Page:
Chef Notes: Dinosaur Kale

Chef Notes: Dinosaur Kale

I had never heard of dinosaur kale until my internship at Fine Cooking Magazine. Growing up in the South, we certainly ate our share of greens, including kale, but never dinosaur kale. In fact, the first time it showed up on my grocery list I had to search for a picture on the internet so I would know what I was looking for.













Dinosaur kale is also called lacinato kale, Tuscan kale, Tuscan cabbage, Italian kale, cavolo nero, black kale, flat back cabbage, palm tree kale, or black Tuscan palm. I rarely see it in regular grocery stores but I run across it regularly at grocery stores like Whole Foods (aka Whole Paycheck) and at farmer’s markets during the summer. Dinosaur kale, aside from having a kid friendly name, has a dark blue/green, heartier leaf with a bumpy texture (supposedly like dinosaur skin), and a sweeter, milder flavor than it’s more common cousins. All kales are extremely healthy providing more than 100% of the daily recommended allowance of vitamins K and A, and 88 percent for vitamin C. Kale is a member of the brassica family along with cabbage, collards and Brussels sprouts, which are bursting with organosulfur compounds, helpful in preventing cancer.

When selecting, look for firm, dark leaves free from wilted or brown spots. To store, trim the bottoms of the stalks, wrap loosely in damp paper towels, and place in a plastic bag or wrap in plastic wrap and keep in the refrigerator for 3-4 days. To prepare, rinse and dry well then fold in half and run your knife down the edge of the center rib and remove. From there your options are endless. You can chiffonade the leaves (roll up a few leaves like a cigar and slice from end to end into thin ribbons) and leave raw to serve in a salad. Or you can use them in endless recipes. You may need to quickly blanch the leaves before sautéing if you’re making a quick dish but if you’re making something that will be cooking low and slow you can simply add the leaves raw. Here are a few dish recommendations. You can find multiple variations of these recipes online as they are common kale recipes.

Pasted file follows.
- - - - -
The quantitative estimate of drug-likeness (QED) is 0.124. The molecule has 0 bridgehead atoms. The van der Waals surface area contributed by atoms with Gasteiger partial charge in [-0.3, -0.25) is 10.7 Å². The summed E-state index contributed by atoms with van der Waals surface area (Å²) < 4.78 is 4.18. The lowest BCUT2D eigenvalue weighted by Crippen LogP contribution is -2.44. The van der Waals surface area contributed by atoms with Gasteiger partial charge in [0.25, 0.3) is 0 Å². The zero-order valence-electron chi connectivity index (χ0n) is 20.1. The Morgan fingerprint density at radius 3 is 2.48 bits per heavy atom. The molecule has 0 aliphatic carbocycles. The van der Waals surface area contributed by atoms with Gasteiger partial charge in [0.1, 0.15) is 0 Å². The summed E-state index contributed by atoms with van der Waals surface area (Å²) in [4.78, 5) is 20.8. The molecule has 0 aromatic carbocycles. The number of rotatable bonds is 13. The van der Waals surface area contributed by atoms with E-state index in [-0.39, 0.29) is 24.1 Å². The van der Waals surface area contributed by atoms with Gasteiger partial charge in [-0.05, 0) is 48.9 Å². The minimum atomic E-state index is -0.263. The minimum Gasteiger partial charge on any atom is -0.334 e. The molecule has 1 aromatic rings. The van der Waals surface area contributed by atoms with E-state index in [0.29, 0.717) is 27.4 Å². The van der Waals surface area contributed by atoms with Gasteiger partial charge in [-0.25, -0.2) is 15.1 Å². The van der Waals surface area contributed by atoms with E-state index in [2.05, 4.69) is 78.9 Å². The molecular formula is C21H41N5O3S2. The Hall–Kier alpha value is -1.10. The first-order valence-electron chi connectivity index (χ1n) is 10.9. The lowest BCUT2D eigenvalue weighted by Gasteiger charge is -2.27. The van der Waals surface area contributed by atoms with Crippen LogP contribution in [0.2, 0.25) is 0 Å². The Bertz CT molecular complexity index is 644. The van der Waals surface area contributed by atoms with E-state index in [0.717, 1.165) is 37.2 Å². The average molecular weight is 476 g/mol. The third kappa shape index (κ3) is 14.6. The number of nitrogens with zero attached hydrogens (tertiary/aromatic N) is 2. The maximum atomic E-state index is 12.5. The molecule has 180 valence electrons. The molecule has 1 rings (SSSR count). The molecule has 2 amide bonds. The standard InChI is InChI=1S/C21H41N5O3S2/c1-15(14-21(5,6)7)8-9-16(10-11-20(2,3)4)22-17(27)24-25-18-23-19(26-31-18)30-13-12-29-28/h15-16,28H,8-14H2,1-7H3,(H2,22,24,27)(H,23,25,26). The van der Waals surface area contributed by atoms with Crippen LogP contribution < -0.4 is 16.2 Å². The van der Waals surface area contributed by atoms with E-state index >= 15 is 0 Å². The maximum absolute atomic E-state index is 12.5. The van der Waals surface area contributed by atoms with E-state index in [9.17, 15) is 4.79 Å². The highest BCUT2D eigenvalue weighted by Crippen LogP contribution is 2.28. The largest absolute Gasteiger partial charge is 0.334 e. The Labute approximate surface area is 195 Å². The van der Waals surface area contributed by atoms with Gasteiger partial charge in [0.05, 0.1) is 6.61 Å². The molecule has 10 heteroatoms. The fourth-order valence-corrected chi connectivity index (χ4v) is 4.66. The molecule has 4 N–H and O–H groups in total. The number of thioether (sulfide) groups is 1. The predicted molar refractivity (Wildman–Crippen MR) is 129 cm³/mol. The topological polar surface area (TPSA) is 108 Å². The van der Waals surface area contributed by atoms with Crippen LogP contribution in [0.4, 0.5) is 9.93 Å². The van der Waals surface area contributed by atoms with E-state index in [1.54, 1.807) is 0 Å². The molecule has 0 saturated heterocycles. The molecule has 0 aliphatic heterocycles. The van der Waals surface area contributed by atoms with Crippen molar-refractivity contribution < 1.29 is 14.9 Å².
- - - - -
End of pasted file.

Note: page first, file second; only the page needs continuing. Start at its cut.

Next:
Raw Dinosaur Kale Salad (a nice change and a different texture)

Warm Kale Salad (ditto)

Dinosaur Kale Chips (so easy and delicious and healthy)

Pasta with pumpkin, sausage, and cavolo nero (a personal favorite)

Tuscan Kale with Shallots & crisp salami (a great quick side dish)

Kale & white bean soup with sausage

Cannellini bean & kale soup

Chickpea soup with crispy kale (yum, yum, yum, yum…..)

Braised kale & potatoes

Sauted kale with garlic

Kale & pecorino crustini (awesome for parties)

Kale & parmesan flatbread (easy way to make pizza more healthy)

Macaroni & cheese with kale & bacon (a no brainer…bacon….please!)

You can always substitute the more common varieties of kale for dinosaur kale if you find it difficult to locate. I have found that the kids like the dinosaur better because of the name (duh!), the less bitter taste, and the firmer texture of the leaves. You can get them involved in washing, drying, and older kids can help remove the ribs and tear or cut into the appropriate sizes. It’s very a very forgiving vegetable. You almost can’t screw it up.

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